Kimberly Campbell and Inge Wilson
Every year in February, British Columbia Heritage Week celebrates the rich history of our province.
In 2012, the designated theme is “Energy in BC – A Powerful Past, a Sustainable Future.”
Today we often take energy for granted. We tend to forget that the lights illuminating our houses, the furnaces keeping us warm, and the refrigerators cooling our food all require power. We don’t give much thought to where that power comes from and how it reaches us.
In the latter half of the 19th century, some of the modern conveniences we know today were being developed. However, it was not until after the First World War that the electrification of the household became more common.
During the First World War, women took manufacturing jobs to help support the war effort. This meant increased money and decreased time, and so started the fashion of employing labour saving devices in and around the home.
In the early 20th century, North America saw the development of household conveniences such as the vacuum cleaner, toaster, refrigerator and electric iron.
After the Second World War, more and more homes became outfitted with washing machines, clothes dryers and self-cleaning ovens. The days of domestic servants were out and the concept of the “nuclear family unit” in.
A modern, electrified home full of creature comforts and labour saving devices was the ticket to happiness according to mass media. The only complication was finding a source of energy to meet these middle class desires.
Prior to the mid-1940s, Hope had limited electricity provided by a local diesel generator.
In 1946 the B.C. Power Commission became responsible for Hope’s electrical needs, greatly increasing electrification of the community.
B.C. Power sold its holdings in Hope five years later to the B.C. Electric Company, which then built a new 60,000 volt power line to Hope. This new line was celebrated by residents as it increased Hope’s electrical capacity and consistency, making Hope a more viable location for industrial investment.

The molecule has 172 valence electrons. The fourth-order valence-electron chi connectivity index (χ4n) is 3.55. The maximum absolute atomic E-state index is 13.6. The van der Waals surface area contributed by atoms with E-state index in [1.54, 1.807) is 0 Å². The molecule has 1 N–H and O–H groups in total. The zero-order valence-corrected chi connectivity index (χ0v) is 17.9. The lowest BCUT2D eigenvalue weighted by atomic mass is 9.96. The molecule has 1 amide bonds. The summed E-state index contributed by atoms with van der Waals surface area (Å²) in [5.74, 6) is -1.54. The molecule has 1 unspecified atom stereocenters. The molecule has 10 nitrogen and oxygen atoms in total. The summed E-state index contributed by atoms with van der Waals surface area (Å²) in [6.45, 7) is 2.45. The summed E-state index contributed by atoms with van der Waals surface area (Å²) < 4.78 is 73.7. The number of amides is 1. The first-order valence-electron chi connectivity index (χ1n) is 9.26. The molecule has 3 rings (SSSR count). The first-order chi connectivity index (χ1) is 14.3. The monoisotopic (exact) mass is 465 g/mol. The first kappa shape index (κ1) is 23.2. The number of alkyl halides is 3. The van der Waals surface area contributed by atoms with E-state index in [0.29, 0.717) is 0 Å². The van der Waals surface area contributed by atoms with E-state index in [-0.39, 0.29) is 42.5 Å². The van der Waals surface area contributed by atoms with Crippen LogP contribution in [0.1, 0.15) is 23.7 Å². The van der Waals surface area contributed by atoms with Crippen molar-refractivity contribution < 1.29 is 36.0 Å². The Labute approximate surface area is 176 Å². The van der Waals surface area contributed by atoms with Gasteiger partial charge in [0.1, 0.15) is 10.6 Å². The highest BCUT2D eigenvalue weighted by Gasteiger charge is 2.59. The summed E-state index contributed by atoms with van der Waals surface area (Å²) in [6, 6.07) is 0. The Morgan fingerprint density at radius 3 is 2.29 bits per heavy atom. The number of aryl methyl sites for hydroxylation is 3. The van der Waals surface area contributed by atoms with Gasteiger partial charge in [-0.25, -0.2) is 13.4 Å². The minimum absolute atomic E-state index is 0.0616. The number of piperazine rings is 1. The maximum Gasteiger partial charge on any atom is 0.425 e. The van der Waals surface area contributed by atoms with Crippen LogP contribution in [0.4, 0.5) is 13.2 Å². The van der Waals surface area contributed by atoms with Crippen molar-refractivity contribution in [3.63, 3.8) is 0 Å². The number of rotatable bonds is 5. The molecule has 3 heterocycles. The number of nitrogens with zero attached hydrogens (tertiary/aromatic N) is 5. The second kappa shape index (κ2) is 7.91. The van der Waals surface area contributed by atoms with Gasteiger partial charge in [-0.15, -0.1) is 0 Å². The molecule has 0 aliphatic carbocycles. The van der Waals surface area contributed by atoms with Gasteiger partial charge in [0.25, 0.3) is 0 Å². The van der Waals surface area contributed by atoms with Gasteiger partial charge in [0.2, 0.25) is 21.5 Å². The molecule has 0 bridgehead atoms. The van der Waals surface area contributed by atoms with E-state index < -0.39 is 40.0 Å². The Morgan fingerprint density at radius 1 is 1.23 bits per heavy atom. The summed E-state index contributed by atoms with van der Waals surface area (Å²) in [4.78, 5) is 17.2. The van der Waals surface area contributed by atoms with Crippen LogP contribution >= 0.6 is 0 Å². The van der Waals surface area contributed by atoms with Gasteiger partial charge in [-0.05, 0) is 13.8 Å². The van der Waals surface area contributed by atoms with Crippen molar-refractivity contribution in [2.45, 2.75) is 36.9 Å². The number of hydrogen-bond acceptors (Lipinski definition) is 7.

On Sept. 4, 1957, chairman of the Hope Village Commission, Frank Rolufs, officially connected Hope to the newly constructed natural gas system, ushering in a new era of power possibilities for the community. Scores of homeowners could upgrade from dirty coal or oil fired heating systems to cleaner and hassle free natural gas furnaces and hot water tanks.
There are many energy related stories in Hope’s history and throughout February weekly Hope Standard articles will examine four of these:
• Feb. 8 – The fight to save the Skagit Valley from being flooded by the High Ross Dam
• Feb. 15 – The Wahleach Power Project west of Laidlaw
• Feb. 22 – The oil and gas pipelines through the Coquihalla Valley
• Feb. 29 – The power potential of the Fraser River and its tributaries
Demand for energy is constantly growing and by looking into our energy past, we can be better prepared and more informed in dealing with the sometimes challenging realities of our energy future.
Throughout the month of February, visit the Hope Museum display at the Hope Library to learn more about the power and energy heritage of the Hope area.
If you have any questions, comments, stories, or pictures related to power and energy in the Hope area, contact the Hope Museum at 604-869-7322 or email firstname.lastname@example.org.